Below is a description of some common occupational therapy home program activities, as well as their purpose as it relates to your child’s treatment plan.

  1. Sensory Diet – a sensory diet is a set of activities designed to meet the sensory needs of your child. A sensory diet may include heavy work, movement, tactile (touch), feeding, or oral-motor activities. Your child’s therapist will work with you to design a sensory diet that works well for your schedule and your child’s individual profile. If your therapist recommends a sensory diet, it is important to have your child participate in these activities, daily, in order to help him or her maintain an optimum level of regulation. It also gives your child the ability to learn and engage with his or her environment.
  2. Exercises – a home exercise program may include various exercises for you to complete at home with your child. These exercises may be targeted at building muscle strength in your child’s fingers, hands, upper extremities, core, or even eye muscles. Exercises may also be targeted at building balance, posture, or body awareness. Most exercises given to you by your therapist will not look like exercises. This is

    Occupational Therapy Home Programs

    because your therapist wants the home program to be fun and motivating for your child to complete.

  3. Skill Development – occupational therapy home programs targeted at skill development may be recommended by your therapist. This may include having your child complete specific worksheets, activities, or even play games in order to directly build a skill. Common activities may include mazes (to develop fine motor and visual motor skills), handwriting assignments, or even a request to have your child shop for and bring back materials to complete a craft activity (to target organization and planning skills).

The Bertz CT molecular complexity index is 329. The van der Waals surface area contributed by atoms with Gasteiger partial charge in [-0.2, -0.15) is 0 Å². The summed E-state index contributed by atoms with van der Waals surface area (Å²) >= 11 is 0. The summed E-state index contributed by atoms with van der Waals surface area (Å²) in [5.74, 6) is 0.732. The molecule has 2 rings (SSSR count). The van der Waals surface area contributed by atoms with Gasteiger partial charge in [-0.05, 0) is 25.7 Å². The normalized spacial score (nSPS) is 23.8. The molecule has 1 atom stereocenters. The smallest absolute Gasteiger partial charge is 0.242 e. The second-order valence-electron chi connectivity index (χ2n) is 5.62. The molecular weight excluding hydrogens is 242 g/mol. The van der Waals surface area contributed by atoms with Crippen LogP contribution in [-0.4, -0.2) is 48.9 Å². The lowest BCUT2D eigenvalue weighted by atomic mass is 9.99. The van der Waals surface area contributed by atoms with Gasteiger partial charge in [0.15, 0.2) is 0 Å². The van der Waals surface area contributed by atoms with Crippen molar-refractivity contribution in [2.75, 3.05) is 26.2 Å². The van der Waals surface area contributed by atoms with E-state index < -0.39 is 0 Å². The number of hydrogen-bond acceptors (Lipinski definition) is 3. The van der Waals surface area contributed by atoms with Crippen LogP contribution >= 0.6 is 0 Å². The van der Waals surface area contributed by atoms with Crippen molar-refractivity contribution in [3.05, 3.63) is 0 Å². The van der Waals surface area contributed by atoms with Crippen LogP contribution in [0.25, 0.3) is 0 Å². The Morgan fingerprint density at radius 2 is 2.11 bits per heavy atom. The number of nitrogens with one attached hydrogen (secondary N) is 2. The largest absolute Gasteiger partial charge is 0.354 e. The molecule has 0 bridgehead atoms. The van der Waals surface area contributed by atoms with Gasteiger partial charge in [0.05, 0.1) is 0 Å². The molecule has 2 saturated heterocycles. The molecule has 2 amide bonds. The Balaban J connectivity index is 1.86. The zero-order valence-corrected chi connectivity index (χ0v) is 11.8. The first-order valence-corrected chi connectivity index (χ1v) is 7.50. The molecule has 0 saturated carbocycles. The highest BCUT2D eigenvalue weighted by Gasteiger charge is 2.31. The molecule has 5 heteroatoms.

Your child’s participation in occupational therapy home programs, in conjunction with participation in therapy sessions consistently at the recommended frequency, will maximize your child’s progress in therapy.

Wilbarger Approach & Therapeutic Brushing

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Wilbarger Approach & Therapeutic Brushing


The Wilbarger Approach to Sensory Defensiveness (commonly referred to as “brushing”) is a highly individualized intervention protocol used to treat sensory defensiveness, particularly tactile defensiveness. The approach consists of education, individualized sensory diet activities and intervention from a professional trained in sensory integration theory and practice.

Tactile defensiveness and hypersensitivity happens when the nervous system does not interpret touch sensations and stimulation accurately, resulting in a child responding with fear, avoidance, withdrawal, or acting out with a “fight-or-flight” response to sensory stimuli. A child’s avoidance of tactile experiences and lack of engagement in tactile play ultimately limits his learning experiences and development of gross and fine motor skills. Functional implications of tactile defensiveness include avoidance of certain clothing textures; refusal to wear socks or shoes; discomfort with bare feet in sand, grass or on carpet; irritation from tags in clothing; and becoming bothered by various, every-day touch experiences that typically would not cause alarm or issues for others.